Cannabis consumers aren’t clued up on the THC:CBD ratios of the products they use a study has found. That's relevant as THC (tetrahydrocannabinol) is the main psychoactive component, whereas CBD (cannabidiol) has no mind-altering effects; the relative amounts of both has a significanr bearing on the use, benefits and side effects of cannabis products.
The study published online in Cannabis and Cannabinoid Research surveyed 6471 people aged 16-65 years who had used cannabis in the last 12 months. Respondents were recruited from Canada in 2018 (prior to legalization) and in US states also in 2018. Overall two-thirds of respondents were from areas without non-medical cannabis and a third came from places where recreational matijuanae had been legalized.
The research, from the University of Waterloo in Ontario, was designed to gauge consumer understanding of THC and CBD levels of herbal cannabis, edibles, vaporizers and topicals — all common products.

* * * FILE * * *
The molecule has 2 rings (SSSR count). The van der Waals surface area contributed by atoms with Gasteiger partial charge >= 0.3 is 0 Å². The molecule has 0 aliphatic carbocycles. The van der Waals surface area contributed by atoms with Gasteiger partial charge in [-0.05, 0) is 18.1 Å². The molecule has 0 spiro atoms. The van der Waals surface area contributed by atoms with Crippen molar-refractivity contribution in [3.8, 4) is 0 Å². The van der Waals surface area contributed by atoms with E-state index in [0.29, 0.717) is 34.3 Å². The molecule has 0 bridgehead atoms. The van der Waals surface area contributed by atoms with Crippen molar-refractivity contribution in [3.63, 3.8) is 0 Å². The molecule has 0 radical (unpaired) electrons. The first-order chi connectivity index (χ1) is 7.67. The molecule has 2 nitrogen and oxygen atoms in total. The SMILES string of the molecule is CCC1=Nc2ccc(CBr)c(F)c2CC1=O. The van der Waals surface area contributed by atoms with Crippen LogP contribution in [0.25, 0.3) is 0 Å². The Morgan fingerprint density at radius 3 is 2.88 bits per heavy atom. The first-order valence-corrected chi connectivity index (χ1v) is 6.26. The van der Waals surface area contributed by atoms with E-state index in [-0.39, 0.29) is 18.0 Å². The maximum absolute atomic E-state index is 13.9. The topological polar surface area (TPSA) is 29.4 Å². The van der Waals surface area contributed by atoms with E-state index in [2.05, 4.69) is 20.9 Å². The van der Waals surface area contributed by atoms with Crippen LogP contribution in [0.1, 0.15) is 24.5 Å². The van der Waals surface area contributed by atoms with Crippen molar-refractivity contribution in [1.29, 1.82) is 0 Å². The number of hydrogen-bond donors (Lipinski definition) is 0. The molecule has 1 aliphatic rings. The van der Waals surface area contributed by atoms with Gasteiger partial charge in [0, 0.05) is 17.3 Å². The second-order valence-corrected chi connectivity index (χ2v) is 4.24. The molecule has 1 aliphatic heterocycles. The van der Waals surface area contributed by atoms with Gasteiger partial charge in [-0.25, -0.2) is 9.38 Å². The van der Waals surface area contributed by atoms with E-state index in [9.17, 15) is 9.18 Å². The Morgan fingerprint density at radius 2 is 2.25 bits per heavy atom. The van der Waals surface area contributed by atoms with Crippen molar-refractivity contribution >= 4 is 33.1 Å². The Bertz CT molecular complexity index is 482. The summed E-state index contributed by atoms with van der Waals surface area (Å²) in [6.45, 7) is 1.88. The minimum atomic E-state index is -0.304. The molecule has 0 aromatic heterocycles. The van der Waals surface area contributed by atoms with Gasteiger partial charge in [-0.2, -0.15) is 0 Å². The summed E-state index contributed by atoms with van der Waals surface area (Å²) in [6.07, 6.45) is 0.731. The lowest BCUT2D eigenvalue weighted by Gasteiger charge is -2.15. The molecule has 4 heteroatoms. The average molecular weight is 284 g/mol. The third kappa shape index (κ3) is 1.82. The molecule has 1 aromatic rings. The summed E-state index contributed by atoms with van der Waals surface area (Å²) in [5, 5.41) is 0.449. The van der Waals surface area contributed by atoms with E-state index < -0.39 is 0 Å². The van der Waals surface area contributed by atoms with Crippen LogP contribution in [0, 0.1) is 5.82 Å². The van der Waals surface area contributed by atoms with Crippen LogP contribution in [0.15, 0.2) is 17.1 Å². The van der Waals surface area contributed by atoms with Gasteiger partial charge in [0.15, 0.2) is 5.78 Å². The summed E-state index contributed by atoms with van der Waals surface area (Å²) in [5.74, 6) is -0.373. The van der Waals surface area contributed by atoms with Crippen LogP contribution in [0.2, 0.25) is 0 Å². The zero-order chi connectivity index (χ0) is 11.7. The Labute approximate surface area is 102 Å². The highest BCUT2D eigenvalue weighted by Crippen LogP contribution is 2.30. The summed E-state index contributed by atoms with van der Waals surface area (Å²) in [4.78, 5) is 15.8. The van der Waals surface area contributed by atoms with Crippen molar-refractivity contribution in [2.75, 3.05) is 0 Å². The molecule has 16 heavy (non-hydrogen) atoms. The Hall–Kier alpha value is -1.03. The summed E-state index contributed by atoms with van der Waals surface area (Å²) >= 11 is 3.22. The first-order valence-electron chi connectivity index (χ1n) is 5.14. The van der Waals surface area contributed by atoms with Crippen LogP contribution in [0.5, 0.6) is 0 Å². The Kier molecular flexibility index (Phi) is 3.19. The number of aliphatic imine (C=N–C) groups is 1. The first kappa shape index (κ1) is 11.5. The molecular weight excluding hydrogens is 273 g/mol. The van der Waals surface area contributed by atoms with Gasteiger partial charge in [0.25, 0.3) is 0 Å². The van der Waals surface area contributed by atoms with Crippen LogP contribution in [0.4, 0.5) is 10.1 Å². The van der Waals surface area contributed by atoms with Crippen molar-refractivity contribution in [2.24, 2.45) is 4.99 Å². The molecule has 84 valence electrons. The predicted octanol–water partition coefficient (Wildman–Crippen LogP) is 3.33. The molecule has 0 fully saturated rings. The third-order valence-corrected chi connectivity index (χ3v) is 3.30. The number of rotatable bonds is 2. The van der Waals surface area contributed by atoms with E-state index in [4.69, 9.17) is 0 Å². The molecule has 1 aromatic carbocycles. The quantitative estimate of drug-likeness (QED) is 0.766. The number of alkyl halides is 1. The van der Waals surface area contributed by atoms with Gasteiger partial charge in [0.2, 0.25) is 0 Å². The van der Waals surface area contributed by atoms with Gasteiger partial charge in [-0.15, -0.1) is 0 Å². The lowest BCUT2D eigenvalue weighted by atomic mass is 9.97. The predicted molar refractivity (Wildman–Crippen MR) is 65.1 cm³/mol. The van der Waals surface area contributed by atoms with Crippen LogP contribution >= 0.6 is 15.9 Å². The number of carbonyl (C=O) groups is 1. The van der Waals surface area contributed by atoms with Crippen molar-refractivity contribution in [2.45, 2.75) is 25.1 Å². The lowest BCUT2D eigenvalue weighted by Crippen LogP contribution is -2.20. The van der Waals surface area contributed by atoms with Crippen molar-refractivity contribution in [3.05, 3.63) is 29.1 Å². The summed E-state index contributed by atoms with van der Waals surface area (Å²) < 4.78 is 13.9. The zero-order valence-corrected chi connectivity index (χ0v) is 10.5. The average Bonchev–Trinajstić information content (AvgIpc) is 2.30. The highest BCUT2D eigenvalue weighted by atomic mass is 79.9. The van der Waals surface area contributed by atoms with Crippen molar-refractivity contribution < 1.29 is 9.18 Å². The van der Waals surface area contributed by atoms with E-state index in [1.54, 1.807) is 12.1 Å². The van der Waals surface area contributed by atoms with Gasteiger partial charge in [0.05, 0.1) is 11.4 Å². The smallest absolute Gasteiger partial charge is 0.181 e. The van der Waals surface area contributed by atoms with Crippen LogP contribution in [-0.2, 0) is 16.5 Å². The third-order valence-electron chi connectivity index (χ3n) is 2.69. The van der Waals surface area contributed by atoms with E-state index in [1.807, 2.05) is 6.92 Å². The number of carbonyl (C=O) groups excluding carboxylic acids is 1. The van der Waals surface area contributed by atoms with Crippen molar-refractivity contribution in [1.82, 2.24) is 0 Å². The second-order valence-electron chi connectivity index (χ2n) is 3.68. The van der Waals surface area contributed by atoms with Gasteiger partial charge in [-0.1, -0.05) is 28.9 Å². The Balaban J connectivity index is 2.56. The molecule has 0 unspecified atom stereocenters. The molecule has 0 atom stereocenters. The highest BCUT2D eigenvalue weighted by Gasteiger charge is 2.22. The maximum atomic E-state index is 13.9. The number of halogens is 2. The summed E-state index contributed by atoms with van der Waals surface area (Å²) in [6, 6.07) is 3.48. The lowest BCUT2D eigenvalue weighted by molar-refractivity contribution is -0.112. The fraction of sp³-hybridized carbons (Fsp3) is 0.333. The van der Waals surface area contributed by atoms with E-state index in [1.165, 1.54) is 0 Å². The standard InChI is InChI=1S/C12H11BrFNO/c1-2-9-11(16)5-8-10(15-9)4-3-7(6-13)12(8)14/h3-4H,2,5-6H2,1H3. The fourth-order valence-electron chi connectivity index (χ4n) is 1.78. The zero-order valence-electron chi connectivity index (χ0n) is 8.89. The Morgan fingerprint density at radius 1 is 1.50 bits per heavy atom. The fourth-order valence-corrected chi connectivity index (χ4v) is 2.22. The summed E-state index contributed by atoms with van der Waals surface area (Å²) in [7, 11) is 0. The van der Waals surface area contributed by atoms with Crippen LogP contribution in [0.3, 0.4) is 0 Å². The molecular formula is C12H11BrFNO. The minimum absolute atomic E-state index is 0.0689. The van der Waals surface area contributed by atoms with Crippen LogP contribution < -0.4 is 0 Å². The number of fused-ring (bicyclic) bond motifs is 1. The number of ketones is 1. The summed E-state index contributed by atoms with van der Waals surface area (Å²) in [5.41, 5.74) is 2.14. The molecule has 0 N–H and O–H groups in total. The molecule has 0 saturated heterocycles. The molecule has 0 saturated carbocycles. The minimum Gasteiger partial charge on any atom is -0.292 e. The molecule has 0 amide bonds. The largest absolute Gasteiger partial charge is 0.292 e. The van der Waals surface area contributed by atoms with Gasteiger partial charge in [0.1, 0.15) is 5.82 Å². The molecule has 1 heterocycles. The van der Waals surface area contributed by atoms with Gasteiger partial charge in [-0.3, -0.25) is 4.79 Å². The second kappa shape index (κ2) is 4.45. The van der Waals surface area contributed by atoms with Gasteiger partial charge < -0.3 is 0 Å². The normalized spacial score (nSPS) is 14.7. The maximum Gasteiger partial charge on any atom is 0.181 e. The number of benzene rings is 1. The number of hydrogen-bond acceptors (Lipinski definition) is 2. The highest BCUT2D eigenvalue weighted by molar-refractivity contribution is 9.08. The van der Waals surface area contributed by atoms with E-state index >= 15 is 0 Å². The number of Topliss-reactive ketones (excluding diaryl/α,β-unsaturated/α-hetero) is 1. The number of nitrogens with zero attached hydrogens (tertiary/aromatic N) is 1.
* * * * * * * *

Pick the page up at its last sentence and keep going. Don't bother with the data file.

Of those reporting use of dried cannabis, only 10 percent were able to report the THC level of products they consumed. This rose a bit in places where cannabis was legal, but was still less than a fifth.
In fact, overall less than one-third of consumers were able to identify THC and CBD levels in their products. Many people believed their products contained implausible amounts of actives, such as more than 30 percent THC or greater than 20 percent CBD — levels rarely seen.
Confusion about units of measurement was also prevalent, with consumers getting milligrams, grams and percentages mixed up.
Why is this of particular concern? The researchers say many studies into the efficacy and side effects of cannabis rely on people self-reporting how THC and CBD are in their products: "The findings cast doubt on the validity of self-reported cannabinoid levels'' they wrote.
Consumers monitoring and measuring their own doses could also risk harming themselves. “There is a need for greater consumer education regarding cannabinoid levels, particularly given the increasing diversity of cannabis products and consumer difficulties in effectively titrating the THC dosage,” the authors say.